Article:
I am investigating the KRACK attack based on the published paper and their youtube video.

I largely understand the attacks proposed in the paper as they are except for the completion of the handshakes on the Authenticator's side regarding the following 3 aspects. Sadly I could not get how/ why this is done based on the paper. I would greatly appreciate any hint or idea to any of these points:).

1) According to my understanding, their Anrdoid attack is the one shown in figure 5 of their paper. They claim that Android installed an All-Zero-Key when Msg3 is first delayed and then two versions of Msg3 are sent to the client.

  • Am I right that they can decrypt or replay just one frame? This is how their proposed attack looks like in Fig. 5 and Fig. 6 for these cases. Would this be of any use If the All-Zero-Key Bug were not in place?
  • When an All-Zero-Key ist installed on the client's side at this moment, this would be sufficient. It should "encrypt" all data frames with the Zero-Key, but have the flags set showing that encryption would be in-place. I assume, the client would also set a Key-ID matching the session key negotiated? However, this session key would be the "correct one" set on the authenticator's side. So why would any AP accept traffic that is not properly protected? In their Youtube video they explicitly enable packet forwarding, but I do not get how this should work given their assumption that they do not have network access themselves? The AP should reject all of these wrongly encrypted frames?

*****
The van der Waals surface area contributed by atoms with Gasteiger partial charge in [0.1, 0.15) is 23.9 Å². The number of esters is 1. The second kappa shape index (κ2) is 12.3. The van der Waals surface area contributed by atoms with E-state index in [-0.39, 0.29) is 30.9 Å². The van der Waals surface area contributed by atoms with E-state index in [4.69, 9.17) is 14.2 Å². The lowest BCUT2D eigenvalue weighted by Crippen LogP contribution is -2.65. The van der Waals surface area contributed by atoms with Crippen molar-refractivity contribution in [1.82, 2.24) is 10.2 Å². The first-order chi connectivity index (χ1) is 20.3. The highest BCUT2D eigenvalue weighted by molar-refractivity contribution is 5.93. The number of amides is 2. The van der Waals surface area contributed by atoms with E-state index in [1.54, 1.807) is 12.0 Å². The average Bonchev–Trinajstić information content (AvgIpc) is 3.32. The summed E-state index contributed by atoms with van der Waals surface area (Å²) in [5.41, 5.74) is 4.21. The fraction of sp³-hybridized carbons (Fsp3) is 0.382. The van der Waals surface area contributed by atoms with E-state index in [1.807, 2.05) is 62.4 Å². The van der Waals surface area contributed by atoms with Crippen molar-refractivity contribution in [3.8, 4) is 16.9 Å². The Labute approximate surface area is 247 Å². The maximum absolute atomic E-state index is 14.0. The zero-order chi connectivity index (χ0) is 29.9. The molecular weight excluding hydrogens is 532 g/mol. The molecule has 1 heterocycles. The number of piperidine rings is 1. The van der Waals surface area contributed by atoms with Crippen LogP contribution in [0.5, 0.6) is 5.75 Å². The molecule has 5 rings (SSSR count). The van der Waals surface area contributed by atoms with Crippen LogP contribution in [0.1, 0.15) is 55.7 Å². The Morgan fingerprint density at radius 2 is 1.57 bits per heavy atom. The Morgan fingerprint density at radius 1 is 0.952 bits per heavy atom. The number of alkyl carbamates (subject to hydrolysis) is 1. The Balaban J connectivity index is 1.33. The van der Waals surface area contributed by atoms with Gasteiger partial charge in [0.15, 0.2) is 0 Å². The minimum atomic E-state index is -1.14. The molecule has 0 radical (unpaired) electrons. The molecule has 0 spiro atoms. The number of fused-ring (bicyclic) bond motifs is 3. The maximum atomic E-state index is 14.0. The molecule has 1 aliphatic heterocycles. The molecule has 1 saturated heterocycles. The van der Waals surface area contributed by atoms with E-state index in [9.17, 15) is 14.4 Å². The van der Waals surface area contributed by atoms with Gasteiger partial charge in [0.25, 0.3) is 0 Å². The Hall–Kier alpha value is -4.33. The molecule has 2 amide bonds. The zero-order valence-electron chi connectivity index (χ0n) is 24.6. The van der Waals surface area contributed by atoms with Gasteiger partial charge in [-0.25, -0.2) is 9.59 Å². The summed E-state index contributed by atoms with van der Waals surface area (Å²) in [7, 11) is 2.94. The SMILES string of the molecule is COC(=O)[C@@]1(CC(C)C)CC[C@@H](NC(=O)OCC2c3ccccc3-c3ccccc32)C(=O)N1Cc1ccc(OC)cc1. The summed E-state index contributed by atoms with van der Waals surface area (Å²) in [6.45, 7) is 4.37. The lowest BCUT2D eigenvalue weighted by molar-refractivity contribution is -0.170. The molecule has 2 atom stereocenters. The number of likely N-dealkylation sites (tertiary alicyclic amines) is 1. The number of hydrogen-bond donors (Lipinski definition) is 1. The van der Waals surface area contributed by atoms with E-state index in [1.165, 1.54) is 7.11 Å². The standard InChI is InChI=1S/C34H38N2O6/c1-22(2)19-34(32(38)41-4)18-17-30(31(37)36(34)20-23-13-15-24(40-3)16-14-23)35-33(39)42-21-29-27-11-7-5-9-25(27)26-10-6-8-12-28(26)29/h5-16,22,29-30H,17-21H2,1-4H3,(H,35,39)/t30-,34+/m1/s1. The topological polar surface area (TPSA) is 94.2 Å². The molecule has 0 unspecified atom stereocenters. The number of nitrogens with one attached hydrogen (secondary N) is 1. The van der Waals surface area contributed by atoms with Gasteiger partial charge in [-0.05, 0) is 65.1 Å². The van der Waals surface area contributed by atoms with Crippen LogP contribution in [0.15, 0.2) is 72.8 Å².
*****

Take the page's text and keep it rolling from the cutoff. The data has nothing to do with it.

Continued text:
2) In Fig. 4 (and I assume they would do the same in Fig. 5 and 6?) stage 4 should finish the handshake on the authenticator's side. Is there any specific reason for transmitting Enc_ptk(Msg4(r+2)) at all or why it is transmitted first? As only Msg4(r+1) is acccepted and this only works if old replay counters are accepted I cannot figure out why this is done.

3) FT-Handshake in Fig. 9. I would think that on reception of the replayed ReassoResp at stage 3 received by the client, the client would also reinstall its PTK. Is there any reason why this was handled differently than in the 4-way handshake or did they forget to draw a box there? (I could not find a matching paragraph in the standard, but I might have overlooked something?)

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